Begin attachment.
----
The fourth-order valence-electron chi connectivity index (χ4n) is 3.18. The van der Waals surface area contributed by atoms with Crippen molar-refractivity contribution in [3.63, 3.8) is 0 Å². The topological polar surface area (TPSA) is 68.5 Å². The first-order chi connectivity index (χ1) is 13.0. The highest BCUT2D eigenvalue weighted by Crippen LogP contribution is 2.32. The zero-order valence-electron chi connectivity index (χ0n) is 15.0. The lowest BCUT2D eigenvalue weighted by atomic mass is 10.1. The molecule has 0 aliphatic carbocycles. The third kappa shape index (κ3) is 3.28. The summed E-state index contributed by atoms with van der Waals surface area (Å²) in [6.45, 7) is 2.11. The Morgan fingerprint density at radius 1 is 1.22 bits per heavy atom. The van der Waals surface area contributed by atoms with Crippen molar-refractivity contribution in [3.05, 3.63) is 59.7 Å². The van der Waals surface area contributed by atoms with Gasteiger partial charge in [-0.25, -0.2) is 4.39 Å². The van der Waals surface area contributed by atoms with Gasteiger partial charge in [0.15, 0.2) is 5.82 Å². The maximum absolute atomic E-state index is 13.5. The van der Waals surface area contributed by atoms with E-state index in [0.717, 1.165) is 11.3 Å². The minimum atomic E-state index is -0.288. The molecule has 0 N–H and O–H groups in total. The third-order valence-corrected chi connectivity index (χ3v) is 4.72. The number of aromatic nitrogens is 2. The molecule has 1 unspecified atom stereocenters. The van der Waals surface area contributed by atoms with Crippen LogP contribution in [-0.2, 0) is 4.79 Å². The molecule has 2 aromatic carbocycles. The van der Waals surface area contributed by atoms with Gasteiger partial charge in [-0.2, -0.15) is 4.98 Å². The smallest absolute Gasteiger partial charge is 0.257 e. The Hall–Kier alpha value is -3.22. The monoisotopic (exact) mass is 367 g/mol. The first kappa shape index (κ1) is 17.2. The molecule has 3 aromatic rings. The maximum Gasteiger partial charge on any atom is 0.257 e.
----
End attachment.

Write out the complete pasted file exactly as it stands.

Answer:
The fourth-order valence-electron chi connectivity index (χ4n) is 3.18. The van der Waals surface area contributed by atoms with Crippen molar-refractivity contribution in [3.63, 3.8) is 0 Å². The topological polar surface area (TPSA) is 68.5 Å². The first-order chi connectivity index (χ1) is 13.0. The highest BCUT2D eigenvalue weighted by Crippen LogP contribution is 2.32. The zero-order valence-electron chi connectivity index (χ0n) is 15.0. The lowest BCUT2D eigenvalue weighted by atomic mass is 10.1. The molecule has 0 aliphatic carbocycles. The third kappa shape index (κ3) is 3.28. The summed E-state index contributed by atoms with van der Waals surface area (Å²) in [6.45, 7) is 2.11. The Morgan fingerprint density at radius 1 is 1.22 bits per heavy atom. The van der Waals surface area contributed by atoms with Crippen molar-refractivity contribution in [3.05, 3.63) is 59.7 Å². The van der Waals surface area contributed by atoms with Gasteiger partial charge in [-0.25, -0.2) is 4.39 Å². The van der Waals surface area contributed by atoms with Gasteiger partial charge in [0.15, 0.2) is 5.82 Å². The maximum absolute atomic E-state index is 13.5. The van der Waals surface area contributed by atoms with E-state index in [0.717, 1.165) is 11.3 Å². The minimum atomic E-state index is -0.288. The molecule has 0 N–H and O–H groups in total. The third-order valence-corrected chi connectivity index (χ3v) is 4.72. The number of aromatic nitrogens is 2. The molecule has 1 unspecified atom stereocenters. The van der Waals surface area contributed by atoms with Crippen LogP contribution in [-0.2, 0) is 4.79 Å². The molecule has 2 aromatic carbocycles. The van der Waals surface area contributed by atoms with Gasteiger partial charge in [-0.2, -0.15) is 4.98 Å². The smallest absolute Gasteiger partial charge is 0.257 e. The Hall–Kier alpha value is -3.22. The monoisotopic (exact) mass is 367 g/mol. The first kappa shape index (κ1) is 17.2. The molecule has 3 aromatic rings. The maximum Gasteiger partial charge on any atom is 0.257 e.